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EPILOGUE.

Rof. It is not the fashion to fee the lady the Epilogue; but it is no more unhandsome, than to fee the lord the Prologue. If it be true, that good wine needs no bufb, 'tis true, that a good Play needs no Epilogue. Yet to good wine they do ufe good bushes; and good Plays prove the better by the help of good Epilogues. What a cafe am I in then, that am neither a good Epilogue, nor can infinuate with you in the behalf of a good Play? I am not furnifh'd like a beggar'; therefore to beg will not become me. My way is to conjure you, and I'll begin with the women. I charge you, O women', for the love you bear to men, 'to like as much of this Play as pleafes you: and I charge you, O men, for the love you bear to women (as I perceive by your fimpring, none of you hate them)

5-What a cafe am I in then, &c.] Here feems to be a chafm, or fome other depravation, which deftroys the fentiment here intended. The reafoning probably ftood thus, Good wine needs no bush, good plays need no epilogue, but bad wine requires a good bufh, and a bad play a good Epilogue. What cafe am I in then? To reftore the words is impoffible; all that can be done with out copies is, to note the fault. -furnish'd like a beggar;] That is, dreed: fo before, he was furnished like a huntfman.

6

O women,

you

7 -1 charge you, for the love bear to men, to like as much of this play as pleases YOU: and I charge you, O men, for the love you bear to women,that between you and the women, &c.] This paffage fhould be read thus, I charge you, O wo

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men, for the love you bear to men, to like as much of this play as pleases THEM: and I charge you, O men, for the love you bear to women,TO LIKE AS MUCH AS PLEASES THEM, that between you and the women, &c. Without the alteration of You into Them, the invocation is nonsense; and without the addition of the words, to like as much as pleases them, the inference of, that between you and the women the play may pass, would be unfupported by any precedent premifes. The words feem to have been ftruck out by some senseless Player, as a vicious redundancy.

WARBURTON. The words you and ym written as was the cuftom in that time, were in manufcript fcarcely diftinguishable. The emendation is very judicious and probable.

that

that between you and the women, the Play may please. If I were a woman, I would kiss as many of you as had beards that pleas'd me, complexions that lik'd me, and breaths that I defy'd not: and, I am fure, as many as have good beards, or good faces, or sweet breaths, will for my kind offer, when I make curt'fy, bid me farewel. [Exeunt omnes.

8 If I were a woman,] Note that in this author's time the parts of women were always performed by men or boys. HANMER. Of this play the fable is wild and pleafing. I know not how the ladies will approve the facility with which both Rosalind and Celia give away their hearts. To Celia much may be forgiven for the heroism of her friendhip. The character of Jaques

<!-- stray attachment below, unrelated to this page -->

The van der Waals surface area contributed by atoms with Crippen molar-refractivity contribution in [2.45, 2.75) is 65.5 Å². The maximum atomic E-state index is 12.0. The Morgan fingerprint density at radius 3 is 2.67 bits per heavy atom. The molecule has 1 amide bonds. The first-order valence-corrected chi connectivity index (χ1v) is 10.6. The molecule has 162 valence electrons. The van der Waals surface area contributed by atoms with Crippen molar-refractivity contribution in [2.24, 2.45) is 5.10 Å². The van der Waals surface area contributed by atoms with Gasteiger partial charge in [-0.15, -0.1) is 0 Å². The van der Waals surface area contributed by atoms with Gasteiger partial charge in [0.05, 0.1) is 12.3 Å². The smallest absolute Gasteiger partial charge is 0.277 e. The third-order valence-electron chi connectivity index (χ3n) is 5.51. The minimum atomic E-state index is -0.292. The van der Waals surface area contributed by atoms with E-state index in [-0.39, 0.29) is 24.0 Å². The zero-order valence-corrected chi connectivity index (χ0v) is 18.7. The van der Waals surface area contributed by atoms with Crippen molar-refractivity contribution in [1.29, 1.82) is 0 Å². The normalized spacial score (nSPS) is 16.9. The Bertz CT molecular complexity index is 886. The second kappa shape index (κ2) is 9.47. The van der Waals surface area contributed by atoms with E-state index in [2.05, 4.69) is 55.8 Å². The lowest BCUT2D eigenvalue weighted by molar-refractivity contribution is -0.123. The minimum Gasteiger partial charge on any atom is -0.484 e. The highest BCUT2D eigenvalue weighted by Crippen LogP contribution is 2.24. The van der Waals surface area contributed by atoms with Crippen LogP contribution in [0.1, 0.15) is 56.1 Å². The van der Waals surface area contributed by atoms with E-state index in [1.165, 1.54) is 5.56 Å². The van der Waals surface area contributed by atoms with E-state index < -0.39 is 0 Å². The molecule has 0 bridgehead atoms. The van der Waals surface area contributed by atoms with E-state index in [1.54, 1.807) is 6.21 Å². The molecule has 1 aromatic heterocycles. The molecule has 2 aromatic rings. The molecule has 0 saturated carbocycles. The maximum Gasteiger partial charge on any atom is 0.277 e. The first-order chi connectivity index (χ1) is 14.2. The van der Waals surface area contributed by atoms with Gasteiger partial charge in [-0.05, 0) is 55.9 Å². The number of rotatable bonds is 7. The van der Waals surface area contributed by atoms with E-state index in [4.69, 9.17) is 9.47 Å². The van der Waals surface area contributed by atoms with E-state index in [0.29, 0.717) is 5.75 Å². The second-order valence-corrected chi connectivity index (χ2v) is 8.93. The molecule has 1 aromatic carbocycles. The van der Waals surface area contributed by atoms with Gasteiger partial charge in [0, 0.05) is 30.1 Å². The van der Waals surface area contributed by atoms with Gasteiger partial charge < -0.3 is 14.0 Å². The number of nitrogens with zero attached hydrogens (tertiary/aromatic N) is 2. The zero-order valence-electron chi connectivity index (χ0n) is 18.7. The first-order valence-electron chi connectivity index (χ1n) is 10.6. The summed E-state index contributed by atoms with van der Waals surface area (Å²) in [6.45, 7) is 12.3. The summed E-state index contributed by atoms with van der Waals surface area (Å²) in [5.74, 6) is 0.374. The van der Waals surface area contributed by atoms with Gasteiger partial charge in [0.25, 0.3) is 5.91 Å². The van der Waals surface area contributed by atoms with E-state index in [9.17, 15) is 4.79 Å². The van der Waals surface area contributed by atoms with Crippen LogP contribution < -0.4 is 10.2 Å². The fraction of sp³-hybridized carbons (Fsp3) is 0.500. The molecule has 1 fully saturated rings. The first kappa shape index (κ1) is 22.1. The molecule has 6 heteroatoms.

is natural and well preferved. The comick dialogue is very fprightly, with lefs mixture of low buffoonery than in fome other plays; and the graver part is elegant and harmonious. By haftening to the end of his work Shakespeare fuppreffed the dialogue between the ufurper and the hermit, and loft an opportunity of exhibiting a moral leffon in which he might have found mat ter worthy of his highest powers,

LOVE'S

LOVE'S LABOUR's LOST.

A

COMEDY.

FERDINAND, King of Navarre.

Biron,
Longaville,
Dumain,

Boyet,

Macard,

}

three Lords, attending upon the King in
bis retirement.

Lords, attending upon the Princess of
France.

Don Adriano de Armado, a fantastical Spaniard.
Nathanael, a Curate.
Dull, a Conftable.

Holofernes, a Schoolmaster.

Coftard, a Clown.

Moth, Page to Don Adriano de Armado.
A Forefter.

Princess of France.

Rofaline,

Maria,

Ladies, attending on the Princess.

Catharine,

Jaquenetta, a Country Wench.

Officers, and others, Attendants upon the King and
Princess.

SCENE, the King of Navarre's Palace, and the Country near it.

This enumeration of the perfons was made by Mr. Rowe.

Of this Play there is an edi

tion in 4to 1598, by W. W. for Cuthbert Burby, which I have not feen.

LOVE'S LABOUR'S LOST.

ACTIS CENE I.

The PALACE.

Enter the King, Biron, Longaville, and Dumain.

KING.

L

ET Fame, that all hunt after in their lives, Live registered upon our brazen tombs: And then grace us in the disgrace of death: When, fpight of cormorant devouring time, Th' endeavour of this prefent breath may buy That honour which fhall bate his fcythe's keen edge; And make us heirs of all eternity. Therefore, brave Conquerors! for fo you are, That war against your own Affections, And the huge army of the world's defires; Our late edict shall strongly stand in force. Navarre fhall be the wonder of the world; Our Court shall be a little academy, Still and contemplative in living arts. You three, Biron, Dumain, and Longaville, Have fworn for three years' term to live with me, My fellow Scholars; and to keep thofe Statutes, That are recorded in this schedule here. Your oaths are paft, and now fubfcribe your names:

That

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